Oil palm plantation expansion is also taking away lands of indigenous peoples in Malaysia and Indonesia. Already miniscule, state allocation in these countries for indigenous peoples’ use is further being reduced by their oil palm production, which accounted for 85% of the total world palm production in 2009-2010. On 6 March 2014, a member of the SukuAnakDalam indigenous community was killed and 5 others injured during a clash with the security forces on an oil palm concession award by PT Asiatic Persada in Sumatra.

In the Philippines, said to host one of the world’s biggest deposits of undiscovered minerals, especially gold and copper, 60% of its predominantly indigenous Cordilleran region is covered by either mining operations or applications. Communities who have resisted have met with repression or militarization. Most of the 44 extra-judicial killings of indigenous leaders and members of peoples’ organization within the last 3 years, were in response to mining resistance.

In Thailand despite some positive developments with recent policies, relating to indigenous peoples, such as cabinet Resolutions, restoring traditional livelihoods of the Chao Ley and Karen in 2010, no real improvements have occurred.

In Orissa of India, where the Dongria people for years opposed a planned mine by Vedanta company, only 12 of 100 villages were consulted by local authorities despite a landmark Supreme Court ruling in April 2013 ordering community consultation before the mine project could proceed. A 2011 ILO’s report on India’s indigenous population claimed that more than half of the country’s mineral was obtained by violating the tribal rights.[2]

Indigenous peoples in Asia are now poised to face even more land loss and destruction with the upcoming ASEAN economic integration. It involves massive infrastructural development in energy, transport and communications that will not only cut through our traditional territories but exploit our natural resources as well, such as minerals and river system to boost the power demand in the region. In the Mekong region alone where 11 hydro-electric power projects are to be constructed in the lower Mekong River, two nine in Laos and two in Cambodia, the displacement of indigenous and local communities have already started. Many of these development projects and resources to build them are in the indigenous territories.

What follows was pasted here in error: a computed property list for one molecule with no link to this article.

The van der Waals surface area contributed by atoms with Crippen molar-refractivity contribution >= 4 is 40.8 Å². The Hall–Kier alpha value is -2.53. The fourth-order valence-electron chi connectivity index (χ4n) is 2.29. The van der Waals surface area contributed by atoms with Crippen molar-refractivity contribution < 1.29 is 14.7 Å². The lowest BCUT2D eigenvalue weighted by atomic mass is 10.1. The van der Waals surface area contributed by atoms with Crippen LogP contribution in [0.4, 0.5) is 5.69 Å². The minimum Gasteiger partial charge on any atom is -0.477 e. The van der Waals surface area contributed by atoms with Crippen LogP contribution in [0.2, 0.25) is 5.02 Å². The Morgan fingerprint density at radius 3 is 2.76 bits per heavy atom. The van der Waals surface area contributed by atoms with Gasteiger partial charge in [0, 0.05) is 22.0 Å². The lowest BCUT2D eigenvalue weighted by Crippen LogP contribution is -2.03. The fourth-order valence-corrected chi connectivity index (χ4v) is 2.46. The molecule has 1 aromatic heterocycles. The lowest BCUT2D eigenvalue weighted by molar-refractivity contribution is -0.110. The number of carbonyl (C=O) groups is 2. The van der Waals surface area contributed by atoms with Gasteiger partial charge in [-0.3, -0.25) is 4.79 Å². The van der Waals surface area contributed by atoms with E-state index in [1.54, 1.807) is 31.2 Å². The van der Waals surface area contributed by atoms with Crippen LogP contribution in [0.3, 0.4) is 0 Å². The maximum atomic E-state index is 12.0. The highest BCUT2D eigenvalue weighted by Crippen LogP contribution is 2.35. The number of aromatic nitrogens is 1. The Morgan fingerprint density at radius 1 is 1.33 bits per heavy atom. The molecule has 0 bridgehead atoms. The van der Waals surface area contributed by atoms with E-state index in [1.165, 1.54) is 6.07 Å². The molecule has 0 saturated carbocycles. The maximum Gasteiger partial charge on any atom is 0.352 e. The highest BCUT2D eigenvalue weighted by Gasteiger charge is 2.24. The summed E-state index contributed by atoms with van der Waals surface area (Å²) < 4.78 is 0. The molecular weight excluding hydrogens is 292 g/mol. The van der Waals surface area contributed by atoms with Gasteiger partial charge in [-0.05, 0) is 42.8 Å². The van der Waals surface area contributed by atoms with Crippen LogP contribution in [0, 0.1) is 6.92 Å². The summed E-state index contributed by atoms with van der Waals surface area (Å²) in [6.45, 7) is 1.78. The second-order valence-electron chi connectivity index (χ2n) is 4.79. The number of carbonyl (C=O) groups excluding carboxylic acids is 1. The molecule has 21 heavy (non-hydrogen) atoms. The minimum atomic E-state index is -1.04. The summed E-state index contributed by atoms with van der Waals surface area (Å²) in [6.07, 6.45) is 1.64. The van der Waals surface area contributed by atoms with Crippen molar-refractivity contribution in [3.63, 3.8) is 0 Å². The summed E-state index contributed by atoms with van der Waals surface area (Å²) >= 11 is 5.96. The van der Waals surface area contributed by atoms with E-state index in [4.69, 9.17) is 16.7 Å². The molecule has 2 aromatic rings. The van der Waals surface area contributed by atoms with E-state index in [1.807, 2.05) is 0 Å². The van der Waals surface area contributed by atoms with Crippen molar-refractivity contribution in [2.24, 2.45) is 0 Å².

The situation of land alienation of the indigenous peoples in Asia, therefore, raises complex questions of land use, ownership, settlement which need to be resolved through providing access to justice and through the recognition of the rights of indigenous peoples to land and resources, our sustainable resource management system, and our customary laws in accordance with the rights as recognized under the United Nations Declaration on the Rights of Indigenous Peoples internationally.

In light of this we urge States to:

  1. Establish mechanisms for sustained dialogues and consultations with indigenous peoples in their countries to foster better relationships with them, and to enable them to fully exercise their individual and collective rights
  2. Demarcate indigenous people’ lands and territories in accordance with customary law and process consistent with the UNDRIP and to ensure the protection of these lands and resources from expropriation, exploitation and designation without their free prior and informed consent
  3. Ensure access to justice for indigenous peoples including indigenous women through formal justice institutions, national human rights institutions and other forms of redress, including by taking into account indigenous peoples’ customary laws, institutions and processes
  4. Ensure the participation of indigenous youth and women in decision-making processes affecting them, including through provision of adequate resources and space for their participation

Thank you Mr. Chair for giving me the floor. 


[1]AmenaMohsin. The Politics of nationalism: The Case of the Chittagong Hill Tracts, UPL, Dhaka, 2002. P.115.

[2]Overview of the State of Indigenous Peoples in Asia, AIPP, 2014. www.aippnet.org